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Multiple Dosing of Ephedra-Free Dietary Supplements: Hemodynamic, Electrocardiographic, and Bacterial Contamination Effects

Department of Dietetics and Nutrition, College of Health Professions University of Arkansas for Medical Sciences, Little Rock, Arkansas, USA.
Clinical Pharmacology &#38 Therapeutics (Impact Factor: 7.39). 12/2012; 93(3). DOI: 10.1038/clpt.2012.241
Source: PubMed

ABSTRACT Four popular ephedra-free dietary supplements were evaluated for their effects on heart rate (HR), blood pressure (BP), and electrocardiographic (ECG) parameters. Twelve healthy men participated in a study randomized for product sequence, with a 21-day washout period between supplement-administration phases. Throughout the study, Holter monitors were used to assess ECG and HR activity. BP was assessed automatically on multiple occasions. The supplements were ingested three times daily for 3 days. Caffeine content, microbial load, and serum caffeine concentrations were determined. Mean systolic (SBP) and diastolic BP (DBP) readings showed significant increases relative to baseline (10.8 ± 2.5 and 5.3 ± 3.1 mm Hg, respectively; P < 0.05). All supplements significantly increased HR and decreased bradycardia runs; abnormal atrial/ventricular events were frequently noted. Gastrointestinal and sympathomimetic symptoms were also common. Two supplements were heavily contaminated with Bacillus species. In light of these findings, the use of ephedra-free dietary supplements should be discouraged in individuals with hypertension, diabetes, or other cardiovascular diseases.Clinical Pharmacology & Therapeutics (2013); advance online publication 30 January 2013. doi:10.1038/clpt.2012.241.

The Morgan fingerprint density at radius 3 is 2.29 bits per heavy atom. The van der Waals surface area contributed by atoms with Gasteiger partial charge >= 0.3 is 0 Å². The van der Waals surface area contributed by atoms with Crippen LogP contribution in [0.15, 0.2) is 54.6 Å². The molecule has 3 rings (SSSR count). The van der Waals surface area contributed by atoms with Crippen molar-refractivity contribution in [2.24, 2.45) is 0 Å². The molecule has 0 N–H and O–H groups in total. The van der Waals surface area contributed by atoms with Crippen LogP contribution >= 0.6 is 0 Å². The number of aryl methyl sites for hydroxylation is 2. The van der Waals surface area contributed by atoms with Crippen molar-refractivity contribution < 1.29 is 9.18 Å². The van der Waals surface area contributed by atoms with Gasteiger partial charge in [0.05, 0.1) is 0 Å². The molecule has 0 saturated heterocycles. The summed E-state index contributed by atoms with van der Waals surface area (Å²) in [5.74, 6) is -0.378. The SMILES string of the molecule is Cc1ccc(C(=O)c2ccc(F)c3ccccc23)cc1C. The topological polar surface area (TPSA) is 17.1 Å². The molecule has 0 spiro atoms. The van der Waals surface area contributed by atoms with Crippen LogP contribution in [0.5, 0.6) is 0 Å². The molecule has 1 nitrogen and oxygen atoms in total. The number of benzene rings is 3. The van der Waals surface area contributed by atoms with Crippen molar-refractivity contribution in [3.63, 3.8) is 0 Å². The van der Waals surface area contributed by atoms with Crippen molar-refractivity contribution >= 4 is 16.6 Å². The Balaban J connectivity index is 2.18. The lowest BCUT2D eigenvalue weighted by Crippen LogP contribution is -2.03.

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    ABSTRACT: The findings regarding cardiovascular actions of dietary supplements labeled as "ephedra free" reported by Foster et al. in the March issue reaffirm decades of research that began in the 1920s with K.K. Chen's study of naturally occurring adrenergic chemicals. Although the study by Foster et al. provides scientifically sound data needed by the US Food and Drug Administration (FDA) as it evaluates the safety of these products, we should ask, "Why was it necessary that these chemicals be studied again for their cardiovascular actions in humans?"
    Clinical Pharmacology &#38 Therapeutics 04/2013; 93(4):297-9. DOI:10.1038/clpt.2013.15 · 7.39 Impact Factor

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